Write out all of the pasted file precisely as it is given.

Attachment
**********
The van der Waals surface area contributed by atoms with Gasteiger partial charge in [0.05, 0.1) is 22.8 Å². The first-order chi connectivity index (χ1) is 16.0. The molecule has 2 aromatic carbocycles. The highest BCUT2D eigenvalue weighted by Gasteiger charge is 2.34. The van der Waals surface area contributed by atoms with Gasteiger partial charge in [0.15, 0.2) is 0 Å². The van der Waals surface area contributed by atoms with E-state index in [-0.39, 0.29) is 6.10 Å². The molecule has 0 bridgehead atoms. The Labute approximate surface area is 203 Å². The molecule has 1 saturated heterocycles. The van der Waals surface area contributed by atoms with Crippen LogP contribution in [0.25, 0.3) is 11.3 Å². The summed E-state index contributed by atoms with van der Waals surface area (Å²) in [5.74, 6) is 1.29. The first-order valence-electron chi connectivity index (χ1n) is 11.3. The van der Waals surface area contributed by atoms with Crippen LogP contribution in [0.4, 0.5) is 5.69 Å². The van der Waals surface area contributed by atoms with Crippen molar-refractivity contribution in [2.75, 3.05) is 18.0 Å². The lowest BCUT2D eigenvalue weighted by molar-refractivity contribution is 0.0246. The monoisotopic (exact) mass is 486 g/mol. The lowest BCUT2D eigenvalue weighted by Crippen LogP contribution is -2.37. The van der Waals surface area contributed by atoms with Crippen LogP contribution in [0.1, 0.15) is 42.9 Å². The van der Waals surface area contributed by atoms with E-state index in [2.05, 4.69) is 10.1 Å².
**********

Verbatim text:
The van der Waals surface area contributed by atoms with Gasteiger partial charge in [0.05, 0.1) is 22.8 Å². The first-order chi connectivity index (χ1) is 16.0. The molecule has 2 aromatic carbocycles. The highest BCUT2D eigenvalue weighted by Gasteiger charge is 2.34. The van der Waals surface area contributed by atoms with Gasteiger partial charge in [0.15, 0.2) is 0 Å². The van der Waals surface area contributed by atoms with E-state index in [-0.39, 0.29) is 6.10 Å². The molecule has 0 bridgehead atoms. The Labute approximate surface area is 203 Å². The molecule has 1 saturated heterocycles. The van der Waals surface area contributed by atoms with Crippen LogP contribution in [0.25, 0.3) is 11.3 Å². The summed E-state index contributed by atoms with van der Waals surface area (Å²) in [5.74, 6) is 1.29. The first-order valence-electron chi connectivity index (χ1n) is 11.3. The van der Waals surface area contributed by atoms with Crippen LogP contribution in [0.4, 0.5) is 5.69 Å². The van der Waals surface area contributed by atoms with Crippen molar-refractivity contribution in [2.75, 3.05) is 18.0 Å². The lowest BCUT2D eigenvalue weighted by molar-refractivity contribution is 0.0246. The monoisotopic (exact) mass is 486 g/mol. The lowest BCUT2D eigenvalue weighted by Crippen LogP contribution is -2.37. The van der Waals surface area contributed by atoms with Crippen LogP contribution in [0.1, 0.15) is 42.9 Å². The van der Waals surface area contributed by atoms with E-state index in [2.05, 4.69) is 10.1 Å².